In recent weeks, consumer concerns regarding the security and sale to third parties of financial transaction data have made headlines in the United Kingdom. Authorities now are warning banks they are prepared to write legislation on the issue unless companies voluntarily return data to customers who request it.
According to the midata project, a public-private sector partnership to increase data processing transparency, British consumers should have more access and control over the data that is processed in a financial transaction. While many of the bigger financial companies like Lloyds, MasterCard and Visa have all agreed to support the project, others have not been as eager to comply. The Department for Business, Innovation, and Skills, however, has announced it is prepared to force the handover of data in three fields: checking and credit card accounts, mobile and energy.
From a Finextra article:
“‘midata’ is all about putting power into the hands of consumers. Many businesses reap huge commercial benefits from the information they gather from consumers’ daily spending patterns. Why shouldn’t consumers also benefit from this by having access to their own data to enable them to make better choices?” says Jo Swinson, employment and consumer affairs minister. The project further aims to facilitate simpler comparisons of products, allowing consumers to find the most effective plans for them.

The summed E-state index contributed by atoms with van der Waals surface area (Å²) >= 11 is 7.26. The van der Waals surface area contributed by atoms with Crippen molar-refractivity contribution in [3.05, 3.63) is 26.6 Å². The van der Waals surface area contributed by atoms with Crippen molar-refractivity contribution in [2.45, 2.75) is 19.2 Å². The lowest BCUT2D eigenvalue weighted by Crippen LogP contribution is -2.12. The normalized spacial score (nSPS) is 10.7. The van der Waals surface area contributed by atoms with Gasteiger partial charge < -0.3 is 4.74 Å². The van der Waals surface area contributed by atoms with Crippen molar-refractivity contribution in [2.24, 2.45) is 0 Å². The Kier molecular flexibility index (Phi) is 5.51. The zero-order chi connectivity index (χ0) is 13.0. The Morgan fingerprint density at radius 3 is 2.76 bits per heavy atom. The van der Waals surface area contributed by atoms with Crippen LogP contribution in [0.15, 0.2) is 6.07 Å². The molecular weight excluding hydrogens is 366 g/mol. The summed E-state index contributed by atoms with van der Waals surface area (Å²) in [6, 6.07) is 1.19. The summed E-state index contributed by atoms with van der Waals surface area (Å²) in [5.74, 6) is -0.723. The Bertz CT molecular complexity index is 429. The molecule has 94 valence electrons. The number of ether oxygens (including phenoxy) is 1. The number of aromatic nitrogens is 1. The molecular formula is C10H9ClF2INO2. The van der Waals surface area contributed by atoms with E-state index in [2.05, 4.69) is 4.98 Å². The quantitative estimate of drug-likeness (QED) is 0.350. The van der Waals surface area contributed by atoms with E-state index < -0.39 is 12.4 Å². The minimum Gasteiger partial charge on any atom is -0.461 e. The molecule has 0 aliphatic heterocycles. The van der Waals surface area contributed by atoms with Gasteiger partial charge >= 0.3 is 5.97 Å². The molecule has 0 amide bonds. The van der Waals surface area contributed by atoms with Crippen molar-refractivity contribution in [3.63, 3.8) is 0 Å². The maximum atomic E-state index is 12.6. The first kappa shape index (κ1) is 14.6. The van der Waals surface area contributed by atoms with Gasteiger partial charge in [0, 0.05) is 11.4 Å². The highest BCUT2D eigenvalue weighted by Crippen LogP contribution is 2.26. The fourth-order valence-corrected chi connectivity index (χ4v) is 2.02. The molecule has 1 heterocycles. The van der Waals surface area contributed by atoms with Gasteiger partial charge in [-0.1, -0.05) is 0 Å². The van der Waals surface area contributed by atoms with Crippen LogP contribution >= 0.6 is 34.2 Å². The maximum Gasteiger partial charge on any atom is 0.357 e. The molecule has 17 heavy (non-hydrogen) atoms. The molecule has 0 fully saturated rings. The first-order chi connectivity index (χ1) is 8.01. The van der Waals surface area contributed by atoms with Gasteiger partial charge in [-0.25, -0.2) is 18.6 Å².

As the processing of financial transaction data has become more public, both companies and authorities must come to a consensus on the level of consumer participation in data collection. The UK case shows that authorities have stressed that consumers can play a very active role, likely decreasing the attractiveness of purchasing the data and making it more costly for firms to collect and process. While the UK and Europe as a whole have been known to take action involving extensive government intervention, other markets like the United States, known for less public sector regulation on data privacy will probably see increased involvement by authorities in the wake of consumer concerns.
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